A consensus seems to be developing that only a “regional solution” embracing Iran and Syria can extract the United States from Iraq without jeopardy to those who have stood with us and without damage to both our reputation and Bush’s place in history.
But at what price? Nobody seems willing to say what “engagement” with Iran for a regional solution would entail. We cannot ask Iran’s help while we bomb its nuclear reactors or impose tough sanctions on the country.
The price of Iranian cooperation will be complicity in Tehran’s nuclear ambitions. Iran will gladly assure Bush it does not intend to develop an atomic weapon. But we shouldn’t believe it.
By quitting Iraq with Iranian help, we let a regime get atomic weapons that has promised to wipe Israel off the map. By going hat in hand to Iran, we sacrifice Israel.
Israel will have only one course — to bomb Iran in hope of delaying its acquisition of nuclear weapons. Israel’s nuclear deterrent will be of little use. Israel could easily be wiped out by a few dozen nuclear explosions, while Iran, widely dispersed demographically, would likely survive an Israeli attack with half or more of its population alive. Israel cannot bet that Iran’s good sense or the Israeli deterrent will stop Tehran from using nuclear weapons. It will be forced to strike now.
An Israeli strike would produce waves of nationalist sentiment in Iran and inflame Arab hatred of the Jewish state. It is precisely what we don’t need now in the Middle East.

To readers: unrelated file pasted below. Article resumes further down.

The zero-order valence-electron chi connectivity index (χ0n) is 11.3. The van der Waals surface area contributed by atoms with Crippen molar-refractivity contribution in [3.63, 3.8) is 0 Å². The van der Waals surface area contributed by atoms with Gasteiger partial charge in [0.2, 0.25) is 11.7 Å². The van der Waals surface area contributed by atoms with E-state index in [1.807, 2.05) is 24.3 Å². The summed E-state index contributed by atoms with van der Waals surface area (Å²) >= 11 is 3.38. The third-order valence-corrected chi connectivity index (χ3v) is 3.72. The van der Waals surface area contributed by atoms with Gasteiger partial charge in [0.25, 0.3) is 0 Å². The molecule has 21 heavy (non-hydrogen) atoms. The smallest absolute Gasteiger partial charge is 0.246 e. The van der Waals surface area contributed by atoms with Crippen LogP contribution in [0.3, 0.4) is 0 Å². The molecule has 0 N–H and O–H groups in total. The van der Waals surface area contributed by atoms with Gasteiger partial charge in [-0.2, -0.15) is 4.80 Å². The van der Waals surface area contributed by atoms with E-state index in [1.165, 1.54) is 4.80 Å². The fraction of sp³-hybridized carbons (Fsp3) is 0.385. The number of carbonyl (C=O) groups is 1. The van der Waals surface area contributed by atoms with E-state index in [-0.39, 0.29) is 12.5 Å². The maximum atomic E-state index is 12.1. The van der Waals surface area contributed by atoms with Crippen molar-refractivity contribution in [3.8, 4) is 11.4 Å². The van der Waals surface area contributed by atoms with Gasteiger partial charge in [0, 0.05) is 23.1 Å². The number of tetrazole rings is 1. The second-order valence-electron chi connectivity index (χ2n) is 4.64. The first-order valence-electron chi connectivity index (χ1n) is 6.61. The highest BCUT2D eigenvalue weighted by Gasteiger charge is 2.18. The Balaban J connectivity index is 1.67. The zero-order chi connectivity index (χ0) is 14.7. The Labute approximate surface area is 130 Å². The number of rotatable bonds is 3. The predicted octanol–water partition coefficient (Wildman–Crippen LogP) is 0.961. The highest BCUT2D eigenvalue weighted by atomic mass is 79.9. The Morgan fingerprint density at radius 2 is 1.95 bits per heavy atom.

Nor would an Israeli attack necessarily stop Iran getting nukes. If Iran gets the bomb, Tehran will not only wipe out Israel, but will cow non-nuclear neighbors and gain control over the Gulf.
What should the U.S. do?
We need to organize a Buyers Club, a kind of reverse OPEC to shun Iranian oil until Tehran dismantles its nuclear effort. Iran sells 2.7 million barrels of crude each day. That is a relatively small share of the 90 million barrels of daily world output. Merrill Lynch predicts that world oil production will rise by 2.6 million barrels a day in 2007 (1.1 million from OPEC countries and 1.5 million from the rest of the world). Its two-year phase-out of reliance on Iranian oil is feasible.
Japan, Iran’s biggest customer, trimmed its purchases of Iranian oil by 15 percent in March. The Buyers Club would have to help importers to make sure shortages don’t develop in any one country. (The U.S. does not buy any Iranian oil.) Prices will rise somewhat, but this is a small price to pay to avoid a nuclear war.
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